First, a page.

“We got knocked out in the first round, and that gave me plenty of time to hang out in the spectator area,” Carlson said. “In the spectator area at Henley, everyone must wear their club blazer. These are striped blazers, blazers in bright colors, with contrasting borders. They have emblems on the pockets. There are all kinds of traditions, rituals and myths about the blazer in every rowing club.
Carlson says the traditions, pageantry and dedication to the blazer had a big impact on him.
“I was just fascinated. I’ve always been interested in clothing, and it brought together my interest in clothing with my interest in, of course, the sport of rowing,” says Carlson. chat with lots of other competitors and spectators and hear some of those stories. I thought, “Someone should actually write a book about this. It would be interesting.
Jack Carlson actually wrote a book about it
Seven years after his time at Henley, and while still studying archeology at Oxford, Carlson decided he should be the person to write a book about it. He titled it Rowing Blazers.
“That’s what I did. It was my side project for a few years,” Carlson explains. “I would just go when I had a few weeks off there, a few weeks off here. I was just going to these different rowing clubs, whether it was in the Netherlands, Australia or South Africa. Everywhere. I would just go to these rowing clubs with a photographer. We were shooting at some of the rowers wearing their blazers. Often they were world champions, Olympians or world record holders.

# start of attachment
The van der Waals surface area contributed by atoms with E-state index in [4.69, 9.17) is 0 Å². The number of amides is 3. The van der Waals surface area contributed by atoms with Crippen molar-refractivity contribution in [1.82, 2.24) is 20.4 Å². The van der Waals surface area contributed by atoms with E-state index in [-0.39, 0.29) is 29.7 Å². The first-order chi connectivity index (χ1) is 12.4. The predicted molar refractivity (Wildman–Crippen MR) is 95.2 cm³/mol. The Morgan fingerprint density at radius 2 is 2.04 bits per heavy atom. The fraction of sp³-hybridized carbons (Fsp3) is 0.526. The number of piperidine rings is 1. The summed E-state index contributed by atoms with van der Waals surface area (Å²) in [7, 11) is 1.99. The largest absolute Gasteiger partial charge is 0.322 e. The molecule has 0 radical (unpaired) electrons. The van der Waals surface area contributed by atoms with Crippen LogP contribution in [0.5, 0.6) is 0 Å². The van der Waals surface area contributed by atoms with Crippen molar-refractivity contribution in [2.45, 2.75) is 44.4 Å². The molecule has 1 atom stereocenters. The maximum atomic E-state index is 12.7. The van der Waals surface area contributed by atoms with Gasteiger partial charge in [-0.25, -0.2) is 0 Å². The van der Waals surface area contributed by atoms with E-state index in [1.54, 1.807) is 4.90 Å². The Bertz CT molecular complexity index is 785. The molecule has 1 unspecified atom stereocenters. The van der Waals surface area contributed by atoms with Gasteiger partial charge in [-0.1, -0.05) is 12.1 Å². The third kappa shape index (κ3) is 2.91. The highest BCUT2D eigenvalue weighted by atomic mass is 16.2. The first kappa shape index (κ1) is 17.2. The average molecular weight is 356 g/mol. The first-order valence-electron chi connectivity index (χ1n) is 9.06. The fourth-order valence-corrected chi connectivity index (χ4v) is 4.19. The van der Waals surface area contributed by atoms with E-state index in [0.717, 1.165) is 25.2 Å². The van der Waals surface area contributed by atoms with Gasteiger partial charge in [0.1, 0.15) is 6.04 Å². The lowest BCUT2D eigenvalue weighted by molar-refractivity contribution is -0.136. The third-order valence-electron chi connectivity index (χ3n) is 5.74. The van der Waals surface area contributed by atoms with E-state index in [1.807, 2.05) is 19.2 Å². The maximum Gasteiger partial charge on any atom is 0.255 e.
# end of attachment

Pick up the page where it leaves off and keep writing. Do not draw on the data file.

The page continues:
Carlson finished the book, thinking it would be a “passionate project” that would resonate with the niche community of international competitive rowing.
But interest in the looks shown in the book was not limited to the rowing ensemble.
“Ralph Lauren actually picked up the book and hosted a series of launch and book launch events,” Carlson says. “I worked closely with the Ralph Lauren team. It was my first taste of the industry, not just writing about clothing, but working with a company, a big company in the industry. It gave me the idea to create my own brand.
Indiana Jones and… the Temple of Cool Clothes
Although Carlson readily admits that his time on the rowing circuit was the main driver of the looks that Rowing Blazers releases, there were other influences as well.
One of them was… Indiana Jones.
“He’s got so much style,” says Jack Carlson. “That’s how all, I think, of my generation who studied archeology went into it; they just watched Indiana Jones when they were kids.
Initially seeking a master’s degree in archeology through a two-year program at Oxford, Carlson received a Clarendon scholarship to stay on and complete a doctorate.
So what does this have to do with clothes if not the fact that the Indiana Jones character is an undeniable fashion icon?
A little, in fact.
As Carlson said, “Archaeology is the study of material culture”.
Maybe people think of dusty bones and buried treasure, but it’s more than that.
“A lot of what I do is study vintage clothing, study fabrics and construction techniques and so on,” says Jack Carlson. “I think that has influenced a lot what I do with the brand.”
Go retro, style rowing blazers
Retro, well done, doesn’t really go out of fashion. Bell-bottoms, popularized in the late 1960s, saw a renaissance in the mid-1990s. TV shows like Stranger Things cater to mid-1980s nostalgia, even though it was first released in the mid-2010s.